What is the difference between a possessive noun, and a possessive adjective?
Possessive Nouns and Adjectives
A noun is commonly defined as a person, place, thing, idea, or quality. Nouns become possessive once they are changed to show ownership. An adjective is a word or phrase naming an attribute, added to or grammatically related to a noun to modify or describe it. An adjective becomes possessive when used to demonstrate ownership.
Answer and Explanation:
In English, a possessive noun is a noun that demonstrates ownership. For example:
Mark's clothes were dirty.
Mark's is the possessive noun of the object (clothes).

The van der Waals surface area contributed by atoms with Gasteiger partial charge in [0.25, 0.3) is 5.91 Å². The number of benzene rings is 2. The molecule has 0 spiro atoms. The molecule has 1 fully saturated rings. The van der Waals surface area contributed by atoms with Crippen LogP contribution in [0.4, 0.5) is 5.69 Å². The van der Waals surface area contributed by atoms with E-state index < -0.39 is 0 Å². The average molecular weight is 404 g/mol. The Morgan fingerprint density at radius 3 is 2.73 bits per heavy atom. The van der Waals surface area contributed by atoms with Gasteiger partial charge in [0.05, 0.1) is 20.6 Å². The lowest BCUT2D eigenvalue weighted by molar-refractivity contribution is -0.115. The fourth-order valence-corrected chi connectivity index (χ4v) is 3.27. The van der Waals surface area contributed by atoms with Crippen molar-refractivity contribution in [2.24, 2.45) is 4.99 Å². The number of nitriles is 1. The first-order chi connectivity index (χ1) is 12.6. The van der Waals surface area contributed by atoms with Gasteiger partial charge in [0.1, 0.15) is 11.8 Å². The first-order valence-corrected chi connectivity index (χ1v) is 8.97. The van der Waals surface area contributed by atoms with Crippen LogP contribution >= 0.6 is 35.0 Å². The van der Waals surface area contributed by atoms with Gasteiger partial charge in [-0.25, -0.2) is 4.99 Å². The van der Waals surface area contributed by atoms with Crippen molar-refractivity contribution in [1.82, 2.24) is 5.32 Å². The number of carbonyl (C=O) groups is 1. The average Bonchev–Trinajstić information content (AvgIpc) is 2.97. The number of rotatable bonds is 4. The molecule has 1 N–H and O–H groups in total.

Possessive nouns begin as simple nouns and are changed in order to show possession by adding an apostrophe and the letter s. Mark > Mark's. Possessive nouns can be used in place of a noun, to avoid repeating it in a sentence.
Some common possessive pronouns that you might come across include, 'mine', 'yours' 'his', 'hers', and 'ours.'.
A possessive adjective comes before a noun in the sentence and lets us know to whom the noun belongs. Possessive adjectives are not nouns and are not formed by adding an apostrophe and the letter s. For example:
Mark washed her dirty clothes.
Her is the possessive adjective as the object (clothes) do no belong to the noun (Mark).
Common possessive adjectives include 'my', 'your', 'his', 'her' and 'our.'. They should always go before the noun.
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from Comprehensive English: Overview & PracticeChapter 1 / Lesson 3
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